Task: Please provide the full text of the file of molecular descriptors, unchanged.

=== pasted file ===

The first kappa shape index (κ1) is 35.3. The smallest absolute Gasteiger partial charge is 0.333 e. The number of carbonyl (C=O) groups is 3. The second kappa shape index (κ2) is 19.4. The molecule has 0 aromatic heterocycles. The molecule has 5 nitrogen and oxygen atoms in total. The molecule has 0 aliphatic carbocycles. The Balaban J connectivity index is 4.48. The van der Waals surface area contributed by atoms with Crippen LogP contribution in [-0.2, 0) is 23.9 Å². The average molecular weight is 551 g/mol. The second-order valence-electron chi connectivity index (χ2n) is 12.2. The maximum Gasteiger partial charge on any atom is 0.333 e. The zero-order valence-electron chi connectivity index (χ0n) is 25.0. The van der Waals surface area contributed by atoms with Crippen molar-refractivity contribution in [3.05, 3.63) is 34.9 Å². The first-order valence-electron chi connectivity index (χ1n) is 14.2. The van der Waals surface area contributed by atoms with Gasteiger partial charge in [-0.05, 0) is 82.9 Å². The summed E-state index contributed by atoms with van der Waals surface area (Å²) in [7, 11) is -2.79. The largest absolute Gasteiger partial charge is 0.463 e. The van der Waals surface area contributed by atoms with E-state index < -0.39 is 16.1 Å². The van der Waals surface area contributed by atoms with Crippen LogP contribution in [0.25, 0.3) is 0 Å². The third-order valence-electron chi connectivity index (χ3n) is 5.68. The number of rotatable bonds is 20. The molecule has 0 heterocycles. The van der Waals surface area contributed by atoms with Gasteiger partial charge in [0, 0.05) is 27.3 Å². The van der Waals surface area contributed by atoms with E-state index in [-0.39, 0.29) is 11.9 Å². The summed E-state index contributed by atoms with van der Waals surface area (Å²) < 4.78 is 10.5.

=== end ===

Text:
The first kappa shape index (κ1) is 35.3. The smallest absolute Gasteiger partial charge is 0.333 e. The number of carbonyl (C=O) groups is 3. The second kappa shape index (κ2) is 19.4. The molecule has 0 aromatic heterocycles. The molecule has 5 nitrogen and oxygen atoms in total. The molecule has 0 aliphatic carbocycles. The Balaban J connectivity index is 4.48. The van der Waals surface area contributed by atoms with Crippen LogP contribution in [-0.2, 0) is 23.9 Å². The average molecular weight is 551 g/mol. The second-order valence-electron chi connectivity index (χ2n) is 12.2. The maximum Gasteiger partial charge on any atom is 0.333 e. The zero-order valence-electron chi connectivity index (χ0n) is 25.0. The van der Waals surface area contributed by atoms with Crippen molar-refractivity contribution in [3.05, 3.63) is 34.9 Å². The first-order valence-electron chi connectivity index (χ1n) is 14.2. The van der Waals surface area contributed by atoms with Gasteiger partial charge in [-0.05, 0) is 82.9 Å². The summed E-state index contributed by atoms with van der Waals surface area (Å²) in [7, 11) is -2.79. The largest absolute Gasteiger partial charge is 0.463 e. The van der Waals surface area contributed by atoms with E-state index < -0.39 is 16.1 Å². The van der Waals surface area contributed by atoms with Crippen LogP contribution in [0.25, 0.3) is 0 Å². The third-order valence-electron chi connectivity index (χ3n) is 5.68. The number of rotatable bonds is 20. The molecule has 0 heterocycles. The van der Waals surface area contributed by atoms with Gasteiger partial charge in [0, 0.05) is 27.3 Å². The van der Waals surface area contributed by atoms with E-state index in [-0.39, 0.29) is 11.9 Å². The summed E-state index contributed by atoms with van der Waals surface area (Å²) < 4.78 is 10.5.